In recent years, typical business brainstorming has gotten a bad rap for a lot of reasons: It is ineffective. It is dominated by loudmouths. Most people think better alone. So why is brainstorming still widely utilized by businesses intent on idea generation? The answer has more to do with the inherent biases and shortcomings we do not see in brainstorming than what is observable in the process.
“Most people go through brainstorming sessions in which only half of the ideas that exist in the room get expressed,” says Loran Nordgren, an associate professor of management and organizations at the Kellogg School. “Very often the best ones don’t get expressed, and participants walk out feeling like it was a productive meeting.”
With that in mind, Nordgren recently designed the mobile app Candor as a handy way to generate, capture, organize, and evaluate ideas while bypassing some of the main obstacles posed by traditional brainstorming. With Candor, ideas are generated in advance and then discussed and evaluated in person—which increases the number and diversity of ideas that are brought to the table.
This process often feels counterintuitive or unnatural for people raised on group idea generation, but Nordgren is trying to overcome their resistance by showing them how effective the process can be.
“You want to let people think before they see what other people have thought about, and then you give them an opportunity to explain what they came up with,” Nordgren says.
“Once ideas are collected, there are really a lot of options. You can project all the ideas on the board via the website to see what everyone has done. You see it all simultaneously. It is a tool that makes a helpful practice easier to do.”
Just why do all these great ideas never see the light of day via traditional brainstorming sessions? The answer lies in the structure of brainstorming itself.
Because we do not want to be rude, cut each other off, or all talk at once when presenting and discussing ideas out loud, we take turns. “There are a host of problems with that,” Nordgren says. But two main factors act to constrict idea flow in this scenario: anchoring and conformity pressure.
With anchoring, someone presents an idea and subsequent ideas gravitate in relation to the first. This reduces the diversity of the brainstorm and means that ideas presented early in the conversation have a disproportionate influence on the subsequent discussion. So our tendency to gravitate toward a good idea might just act to crowd out even better, more innovative ideas.
Conformity pressure is predicated on how we anticipate our ideas being received and how much mental energy we spend thinking about that reception. “Very quickly, we begin to get a sense of what ideas seem appropriate or not,” Nordgren says. “If the first person says ‘let's do charitable work,’ and my idea was ‘let's have a party,’ I may not share my idea, because I would take the first idea as a cue that my idea isn’t appropriate.”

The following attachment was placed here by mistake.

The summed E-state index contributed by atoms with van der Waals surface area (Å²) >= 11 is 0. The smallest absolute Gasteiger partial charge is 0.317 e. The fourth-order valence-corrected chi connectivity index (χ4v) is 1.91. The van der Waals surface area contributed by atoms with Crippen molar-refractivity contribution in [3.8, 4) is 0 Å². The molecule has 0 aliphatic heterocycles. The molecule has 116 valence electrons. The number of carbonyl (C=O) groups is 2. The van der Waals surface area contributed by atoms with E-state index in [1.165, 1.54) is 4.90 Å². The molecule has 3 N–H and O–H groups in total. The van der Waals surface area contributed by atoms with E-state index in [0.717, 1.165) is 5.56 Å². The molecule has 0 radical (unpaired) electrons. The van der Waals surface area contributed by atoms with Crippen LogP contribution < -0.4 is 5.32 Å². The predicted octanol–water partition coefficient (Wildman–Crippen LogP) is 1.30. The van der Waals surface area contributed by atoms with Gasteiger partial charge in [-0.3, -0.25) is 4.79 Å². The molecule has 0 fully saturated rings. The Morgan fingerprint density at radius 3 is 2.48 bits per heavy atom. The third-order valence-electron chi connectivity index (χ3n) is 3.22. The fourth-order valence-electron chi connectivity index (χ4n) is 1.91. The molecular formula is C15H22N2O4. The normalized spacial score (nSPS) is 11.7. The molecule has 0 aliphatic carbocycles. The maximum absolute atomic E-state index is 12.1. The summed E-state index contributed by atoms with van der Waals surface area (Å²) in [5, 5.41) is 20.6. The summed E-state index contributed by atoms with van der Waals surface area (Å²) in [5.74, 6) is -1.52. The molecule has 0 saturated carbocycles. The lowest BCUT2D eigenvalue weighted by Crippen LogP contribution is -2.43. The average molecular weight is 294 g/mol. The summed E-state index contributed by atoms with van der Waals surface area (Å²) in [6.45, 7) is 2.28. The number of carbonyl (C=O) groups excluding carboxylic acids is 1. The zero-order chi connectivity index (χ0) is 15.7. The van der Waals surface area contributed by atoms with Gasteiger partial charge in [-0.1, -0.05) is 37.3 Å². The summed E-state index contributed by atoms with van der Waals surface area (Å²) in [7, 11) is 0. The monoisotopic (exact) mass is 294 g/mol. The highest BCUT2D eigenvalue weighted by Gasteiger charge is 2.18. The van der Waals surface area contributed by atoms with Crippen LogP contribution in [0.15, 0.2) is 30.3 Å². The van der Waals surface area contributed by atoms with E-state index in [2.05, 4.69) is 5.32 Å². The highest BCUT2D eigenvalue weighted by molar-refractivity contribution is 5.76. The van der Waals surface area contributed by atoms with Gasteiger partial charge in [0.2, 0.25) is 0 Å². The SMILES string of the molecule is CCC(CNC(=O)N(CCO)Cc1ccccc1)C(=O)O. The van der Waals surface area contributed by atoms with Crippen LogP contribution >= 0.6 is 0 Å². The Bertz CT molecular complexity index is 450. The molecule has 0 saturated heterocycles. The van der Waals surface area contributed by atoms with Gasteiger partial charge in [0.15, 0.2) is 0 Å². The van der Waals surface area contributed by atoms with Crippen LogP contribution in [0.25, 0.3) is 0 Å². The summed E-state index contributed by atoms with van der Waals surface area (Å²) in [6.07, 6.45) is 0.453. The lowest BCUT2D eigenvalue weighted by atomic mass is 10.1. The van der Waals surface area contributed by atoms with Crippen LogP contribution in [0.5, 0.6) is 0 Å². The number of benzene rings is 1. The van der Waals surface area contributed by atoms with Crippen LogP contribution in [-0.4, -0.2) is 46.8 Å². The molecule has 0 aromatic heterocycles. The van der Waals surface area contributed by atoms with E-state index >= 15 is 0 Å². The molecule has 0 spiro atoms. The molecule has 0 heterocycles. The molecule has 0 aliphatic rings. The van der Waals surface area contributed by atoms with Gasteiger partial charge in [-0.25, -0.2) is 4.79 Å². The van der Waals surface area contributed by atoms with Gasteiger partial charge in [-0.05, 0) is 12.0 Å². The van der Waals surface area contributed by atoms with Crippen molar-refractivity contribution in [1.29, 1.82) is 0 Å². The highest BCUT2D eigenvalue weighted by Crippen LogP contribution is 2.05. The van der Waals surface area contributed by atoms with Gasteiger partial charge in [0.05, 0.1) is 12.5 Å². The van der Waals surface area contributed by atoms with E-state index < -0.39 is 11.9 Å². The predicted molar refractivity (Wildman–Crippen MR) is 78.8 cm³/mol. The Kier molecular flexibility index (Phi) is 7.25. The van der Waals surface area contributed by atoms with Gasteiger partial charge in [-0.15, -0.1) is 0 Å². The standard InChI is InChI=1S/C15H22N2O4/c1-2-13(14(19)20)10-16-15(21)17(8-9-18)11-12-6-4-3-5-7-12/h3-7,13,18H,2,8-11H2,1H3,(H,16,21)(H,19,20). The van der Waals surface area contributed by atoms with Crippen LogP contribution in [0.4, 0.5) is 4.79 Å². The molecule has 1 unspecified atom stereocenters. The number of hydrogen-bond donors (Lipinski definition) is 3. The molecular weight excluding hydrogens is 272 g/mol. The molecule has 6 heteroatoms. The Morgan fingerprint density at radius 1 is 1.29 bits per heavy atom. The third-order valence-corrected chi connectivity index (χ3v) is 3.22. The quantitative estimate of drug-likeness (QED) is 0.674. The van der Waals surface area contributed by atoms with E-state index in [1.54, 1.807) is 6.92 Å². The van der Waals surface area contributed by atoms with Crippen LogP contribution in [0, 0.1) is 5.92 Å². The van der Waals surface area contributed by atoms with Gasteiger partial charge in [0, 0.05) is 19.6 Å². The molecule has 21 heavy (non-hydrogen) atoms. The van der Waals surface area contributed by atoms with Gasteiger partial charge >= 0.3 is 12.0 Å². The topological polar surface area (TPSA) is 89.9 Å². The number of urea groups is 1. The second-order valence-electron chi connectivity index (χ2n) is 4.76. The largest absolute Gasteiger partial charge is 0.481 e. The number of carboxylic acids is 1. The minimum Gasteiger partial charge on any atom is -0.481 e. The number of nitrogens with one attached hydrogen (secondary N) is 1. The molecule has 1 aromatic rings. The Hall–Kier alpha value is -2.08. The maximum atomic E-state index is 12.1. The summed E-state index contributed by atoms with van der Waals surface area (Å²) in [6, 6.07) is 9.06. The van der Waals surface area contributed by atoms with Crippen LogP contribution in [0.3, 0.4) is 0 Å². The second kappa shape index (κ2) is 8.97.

Worst of all, neither of these factors is readily apparent in most brainstorms. What feels to everyone involved like a freewheeling session—“We captured new sales pitches for next quarter!”—may in fact be hamstrung by a combination of ideas that others then build upon and a subconscious pressure to conform to the ideas presented, no matter how unoriginal—“Wait, aren’t these pitches the same as last quarter’s?”
By allowing participants to separate generation from evaluation, Candor eliminates anchoring and conformity pressure. There is nothing to drag subsequent ideas toward the immediate orbit of what has been said and nothing to shy away from for fear of saying the wrong thing.
Being able to sort the captured ideas makes it easy to see which are gravitating into groups—and which are the gems. There is also nowhere for brainstormers to hide. “When you get people into groups, there is a lot of social loafing,” Nordgren says. “But when you ask them to do this individually, you're maximizing the brain power of each person.”
Perhaps fittingly, it takes some collective intelligence to design an app that takes advantage of collective intelligence. In response to feedback from early users, a series of video introductions has been added to Candor’s website. Additionally, several features of the app have been tweaked in an updated release to give users more choice in when and how to share brainstorms.
“The ability to go live and easily share all the aggregated information with everyone else, and not just through the creator of the discussion, is a big advance,” Nordgren says.
Other tweaks made the app simpler for inexperienced users. “In version 1.0, we gave people the option of selecting the color of their idea cards,” Nordgren says. “This was kind of a throw-away decision that one of the app designers suggested as a little customization.”
“A lot of people—and understandably so—imagine that color choice is communicating something. We didn’t mean that at all, but users have invented theories about what the colors mean,” Nordgren says. “It has become clear that each element has to be super-clearly articulated to everyone, because when you’re generating ideas, all these things have an evaluative content.”
It may seem impossible to account for the myriad ways an app and its design elements function, but Candor itself may prove to be the most effective tool for improving future versions of Candor. One needs to look no further than the app’s name, which is the crowdsourced result of an idea-generation session using the app.
Fred Schmalz is a writer and editor at the Kellogg School of Management. This article originally appeared on Kellogg Insight.